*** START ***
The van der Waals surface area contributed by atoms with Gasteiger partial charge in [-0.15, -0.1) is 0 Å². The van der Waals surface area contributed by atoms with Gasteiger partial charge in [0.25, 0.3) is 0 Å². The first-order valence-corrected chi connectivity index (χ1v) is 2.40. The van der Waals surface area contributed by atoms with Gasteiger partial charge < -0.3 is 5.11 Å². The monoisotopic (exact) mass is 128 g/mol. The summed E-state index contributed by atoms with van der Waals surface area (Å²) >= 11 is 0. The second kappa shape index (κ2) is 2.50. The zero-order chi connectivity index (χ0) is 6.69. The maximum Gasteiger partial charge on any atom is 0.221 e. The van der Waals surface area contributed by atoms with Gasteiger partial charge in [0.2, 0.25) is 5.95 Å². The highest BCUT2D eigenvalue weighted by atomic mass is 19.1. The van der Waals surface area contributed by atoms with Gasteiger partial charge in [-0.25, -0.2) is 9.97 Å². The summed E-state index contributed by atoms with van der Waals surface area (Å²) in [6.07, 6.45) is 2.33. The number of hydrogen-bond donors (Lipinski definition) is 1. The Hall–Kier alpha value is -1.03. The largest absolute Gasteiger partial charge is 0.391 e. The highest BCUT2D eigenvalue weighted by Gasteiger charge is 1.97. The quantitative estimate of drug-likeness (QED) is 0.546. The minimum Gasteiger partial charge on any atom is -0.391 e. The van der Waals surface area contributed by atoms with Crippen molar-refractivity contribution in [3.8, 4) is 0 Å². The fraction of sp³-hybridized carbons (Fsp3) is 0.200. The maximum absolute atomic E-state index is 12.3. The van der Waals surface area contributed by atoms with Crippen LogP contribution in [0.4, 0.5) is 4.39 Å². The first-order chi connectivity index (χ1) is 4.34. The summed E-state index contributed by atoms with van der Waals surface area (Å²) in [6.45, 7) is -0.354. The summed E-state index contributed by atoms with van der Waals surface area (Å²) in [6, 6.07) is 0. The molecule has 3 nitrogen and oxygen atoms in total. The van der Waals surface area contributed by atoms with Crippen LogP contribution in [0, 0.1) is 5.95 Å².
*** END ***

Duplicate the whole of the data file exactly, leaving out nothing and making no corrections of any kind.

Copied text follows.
The van der Waals surface area contributed by atoms with Gasteiger partial charge in [-0.15, -0.1) is 0 Å². The van der Waals surface area contributed by atoms with Gasteiger partial charge in [0.25, 0.3) is 0 Å². The first-order valence-corrected chi connectivity index (χ1v) is 2.40. The van der Waals surface area contributed by atoms with Gasteiger partial charge < -0.3 is 5.11 Å². The monoisotopic (exact) mass is 128 g/mol. The summed E-state index contributed by atoms with van der Waals surface area (Å²) >= 11 is 0. The second kappa shape index (κ2) is 2.50. The zero-order chi connectivity index (χ0) is 6.69. The maximum Gasteiger partial charge on any atom is 0.221 e. The van der Waals surface area contributed by atoms with Gasteiger partial charge in [0.2, 0.25) is 5.95 Å². The highest BCUT2D eigenvalue weighted by atomic mass is 19.1. The van der Waals surface area contributed by atoms with Gasteiger partial charge in [-0.25, -0.2) is 9.97 Å². The summed E-state index contributed by atoms with van der Waals surface area (Å²) in [6.07, 6.45) is 2.33. The number of hydrogen-bond donors (Lipinski definition) is 1. The Hall–Kier alpha value is -1.03. The largest absolute Gasteiger partial charge is 0.391 e. The highest BCUT2D eigenvalue weighted by Gasteiger charge is 1.97. The quantitative estimate of drug-likeness (QED) is 0.546. The minimum Gasteiger partial charge on any atom is -0.391 e. The van der Waals surface area contributed by atoms with Crippen molar-refractivity contribution in [3.8, 4) is 0 Å². The fraction of sp³-hybridized carbons (Fsp3) is 0.200. The maximum absolute atomic E-state index is 12.3. The van der Waals surface area contributed by atoms with Crippen LogP contribution in [0.4, 0.5) is 4.39 Å². The first-order chi connectivity index (χ1) is 4.34. The summed E-state index contributed by atoms with van der Waals surface area (Å²) in [6.45, 7) is -0.354. The summed E-state index contributed by atoms with van der Waals surface area (Å²) in [6, 6.07) is 0. The molecule has 3 nitrogen and oxygen atoms in total. The van der Waals surface area contributed by atoms with Crippen LogP contribution in [0, 0.1) is 5.95 Å².